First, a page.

No, it actually really matters. How you are born and how you identify colors your whole life experience. Don’t ignore our differences–embrace them and love them.

  3. a says:

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    this site is in fact good and the people are actually sharing pleasant thoughts.

  4. After I originally commented I appear to have clicked the -Notify
    me when new comments are added- checkbox and now whenever a comment is added I get 4 emails with the exact same
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  5. home seem says:

    I for all time emailed this webpage post page to all
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  6. jamesjaime says:

    Thank You! I Love this!

  7. Kevin says:

    For a straight dude, your gaydar is sharp and I think you do very well, dare I say, better than a lot of straight dudes. I don’t mind letting you know that for the most part, my partner and I actually have very few real gay friends. For me, the biggest jolt comes from hanging out with the few str8 male friends I/we have that truly are as unaffected as you seem to be. I can just be “me ” with them . I’m free to speak my own emotional language with them. They get it and they don’t blink. This is a great blessing. I’m steadily growing to enjoy reading your posts on this website. Keep writing.

    Kevin Dyier,
    Clinton, Massachusetts

  8. Mike says:

    David, I just watched the youtube video and was deeply touched! I’m a 38 year old gay man who lives in Texas and I have dealt with loneliness, pain, rejection, and many of the other things that gay people go through. In fact I still deal with it every day. Being single and not having any close friends makes it really hard some days but somehow I keep pulling through. Anyway I just wanted to say that your a wonderful person and thank you very much for such a beautiful message and God Bless You!!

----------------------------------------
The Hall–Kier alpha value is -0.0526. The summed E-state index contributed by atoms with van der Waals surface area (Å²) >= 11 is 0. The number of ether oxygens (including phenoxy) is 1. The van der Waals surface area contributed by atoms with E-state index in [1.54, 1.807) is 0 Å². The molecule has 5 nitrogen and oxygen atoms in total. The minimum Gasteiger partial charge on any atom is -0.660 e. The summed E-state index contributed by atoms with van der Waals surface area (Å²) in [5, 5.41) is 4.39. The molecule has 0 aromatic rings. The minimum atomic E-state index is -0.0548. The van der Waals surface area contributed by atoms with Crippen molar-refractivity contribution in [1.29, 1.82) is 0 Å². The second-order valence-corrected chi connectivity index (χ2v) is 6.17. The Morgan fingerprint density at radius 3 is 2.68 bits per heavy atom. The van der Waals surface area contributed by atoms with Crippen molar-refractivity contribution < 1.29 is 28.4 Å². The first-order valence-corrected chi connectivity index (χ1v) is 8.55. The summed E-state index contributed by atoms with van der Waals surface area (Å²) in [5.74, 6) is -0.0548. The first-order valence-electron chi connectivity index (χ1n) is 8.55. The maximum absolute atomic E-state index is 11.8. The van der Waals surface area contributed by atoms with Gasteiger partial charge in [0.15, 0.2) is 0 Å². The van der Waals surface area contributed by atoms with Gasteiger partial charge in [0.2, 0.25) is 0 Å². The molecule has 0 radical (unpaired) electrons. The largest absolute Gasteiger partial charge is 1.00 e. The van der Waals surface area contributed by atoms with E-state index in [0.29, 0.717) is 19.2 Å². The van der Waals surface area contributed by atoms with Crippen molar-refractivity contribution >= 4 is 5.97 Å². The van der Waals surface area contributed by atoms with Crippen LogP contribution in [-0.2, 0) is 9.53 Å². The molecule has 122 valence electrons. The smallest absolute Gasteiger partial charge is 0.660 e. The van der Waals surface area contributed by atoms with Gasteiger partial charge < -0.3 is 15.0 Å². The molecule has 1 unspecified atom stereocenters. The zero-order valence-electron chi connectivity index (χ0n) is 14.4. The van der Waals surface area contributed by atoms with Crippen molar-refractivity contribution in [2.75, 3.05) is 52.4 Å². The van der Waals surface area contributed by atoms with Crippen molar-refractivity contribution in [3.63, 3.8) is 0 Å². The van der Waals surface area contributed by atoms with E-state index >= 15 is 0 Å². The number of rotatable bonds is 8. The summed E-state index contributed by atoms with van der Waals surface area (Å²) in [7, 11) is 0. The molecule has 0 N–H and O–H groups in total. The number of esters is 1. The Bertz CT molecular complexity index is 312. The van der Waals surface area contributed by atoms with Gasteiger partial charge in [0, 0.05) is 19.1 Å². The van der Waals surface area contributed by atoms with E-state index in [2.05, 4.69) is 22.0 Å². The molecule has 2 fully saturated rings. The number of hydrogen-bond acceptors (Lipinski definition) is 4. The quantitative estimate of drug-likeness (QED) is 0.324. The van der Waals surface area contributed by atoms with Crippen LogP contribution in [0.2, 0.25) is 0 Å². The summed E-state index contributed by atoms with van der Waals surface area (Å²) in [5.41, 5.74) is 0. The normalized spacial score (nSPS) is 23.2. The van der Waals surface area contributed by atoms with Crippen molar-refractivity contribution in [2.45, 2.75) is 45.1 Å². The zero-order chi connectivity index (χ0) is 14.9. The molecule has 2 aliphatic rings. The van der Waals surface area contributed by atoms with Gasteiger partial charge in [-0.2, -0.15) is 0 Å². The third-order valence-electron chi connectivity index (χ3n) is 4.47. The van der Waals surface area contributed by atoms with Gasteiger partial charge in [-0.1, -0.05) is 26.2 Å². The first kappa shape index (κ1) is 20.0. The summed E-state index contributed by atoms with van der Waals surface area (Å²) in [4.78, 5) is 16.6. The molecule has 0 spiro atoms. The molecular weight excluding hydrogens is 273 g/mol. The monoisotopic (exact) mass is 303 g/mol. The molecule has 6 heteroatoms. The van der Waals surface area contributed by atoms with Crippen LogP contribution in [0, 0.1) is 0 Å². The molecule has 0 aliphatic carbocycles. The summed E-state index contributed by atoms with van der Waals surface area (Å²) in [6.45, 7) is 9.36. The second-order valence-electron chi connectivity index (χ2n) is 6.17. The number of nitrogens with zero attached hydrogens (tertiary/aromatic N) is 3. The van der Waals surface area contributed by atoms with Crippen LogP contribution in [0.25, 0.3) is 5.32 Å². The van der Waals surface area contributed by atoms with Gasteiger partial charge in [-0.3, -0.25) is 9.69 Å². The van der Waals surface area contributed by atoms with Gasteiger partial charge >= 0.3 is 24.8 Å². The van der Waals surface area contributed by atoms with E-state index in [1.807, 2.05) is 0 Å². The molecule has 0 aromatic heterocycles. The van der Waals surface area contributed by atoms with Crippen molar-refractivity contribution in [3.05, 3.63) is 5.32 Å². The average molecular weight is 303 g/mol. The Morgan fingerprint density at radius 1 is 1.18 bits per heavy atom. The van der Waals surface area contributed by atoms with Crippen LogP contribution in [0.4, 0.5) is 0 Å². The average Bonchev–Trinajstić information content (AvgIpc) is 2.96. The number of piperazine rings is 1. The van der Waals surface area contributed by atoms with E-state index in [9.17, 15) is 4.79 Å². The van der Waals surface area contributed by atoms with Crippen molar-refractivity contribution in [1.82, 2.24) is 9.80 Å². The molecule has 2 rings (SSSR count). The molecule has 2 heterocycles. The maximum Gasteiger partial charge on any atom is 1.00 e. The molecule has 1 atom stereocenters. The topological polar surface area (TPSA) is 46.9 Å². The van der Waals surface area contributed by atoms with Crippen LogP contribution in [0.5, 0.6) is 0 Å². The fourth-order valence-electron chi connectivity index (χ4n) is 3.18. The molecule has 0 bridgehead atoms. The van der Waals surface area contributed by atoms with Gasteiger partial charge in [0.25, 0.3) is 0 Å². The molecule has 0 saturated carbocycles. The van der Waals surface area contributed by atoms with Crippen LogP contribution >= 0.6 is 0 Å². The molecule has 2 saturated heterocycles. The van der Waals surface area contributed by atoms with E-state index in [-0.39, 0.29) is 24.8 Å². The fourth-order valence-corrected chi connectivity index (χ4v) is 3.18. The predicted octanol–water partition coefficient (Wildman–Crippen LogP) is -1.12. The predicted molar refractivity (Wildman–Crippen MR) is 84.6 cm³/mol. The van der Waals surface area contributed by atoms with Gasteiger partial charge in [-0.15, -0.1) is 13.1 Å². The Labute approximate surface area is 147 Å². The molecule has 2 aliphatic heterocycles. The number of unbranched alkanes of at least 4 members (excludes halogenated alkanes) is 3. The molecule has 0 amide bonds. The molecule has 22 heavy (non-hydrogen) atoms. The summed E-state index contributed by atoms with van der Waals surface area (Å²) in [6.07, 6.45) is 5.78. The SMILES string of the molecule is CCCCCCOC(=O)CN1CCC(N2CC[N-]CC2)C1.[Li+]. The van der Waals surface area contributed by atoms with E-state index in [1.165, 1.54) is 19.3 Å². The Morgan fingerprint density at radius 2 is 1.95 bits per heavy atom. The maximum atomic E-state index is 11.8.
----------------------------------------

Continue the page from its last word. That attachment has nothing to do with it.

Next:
• allydavidstevens says:

      Hey Mike,

      Thank you for your note. I am sorry that you are finding yourself isolated where you are. I’ve got some cool friends in Texas (Houston, Austin, San Antonio), so know that there is hope. In the meantime and for what it is worth, I’d be honored to be your FB friend. You can find me here: https://www.facebook.com/david.stevens.3990

      Take care,
      Dave

  9. hombrealsur says:

    Awsome, man! I’ve lost my brother and father nowadays, after years of fighting against a reality that for sure couldn’t be changed. They SEEMED to accept me, but once my bro got married everything started running down the hill… and then I’ve lost my job, my house, and everything in between. I’m past my 40′s now, re-building my life with a wonderful partner, and sure to say that I’d have LOVED to have a brother like you in my life. Thus, my congratulations and warmest hug for a wonderful human being as you are, standing by your brother and giving him the pride and joy he, you, and life deserves.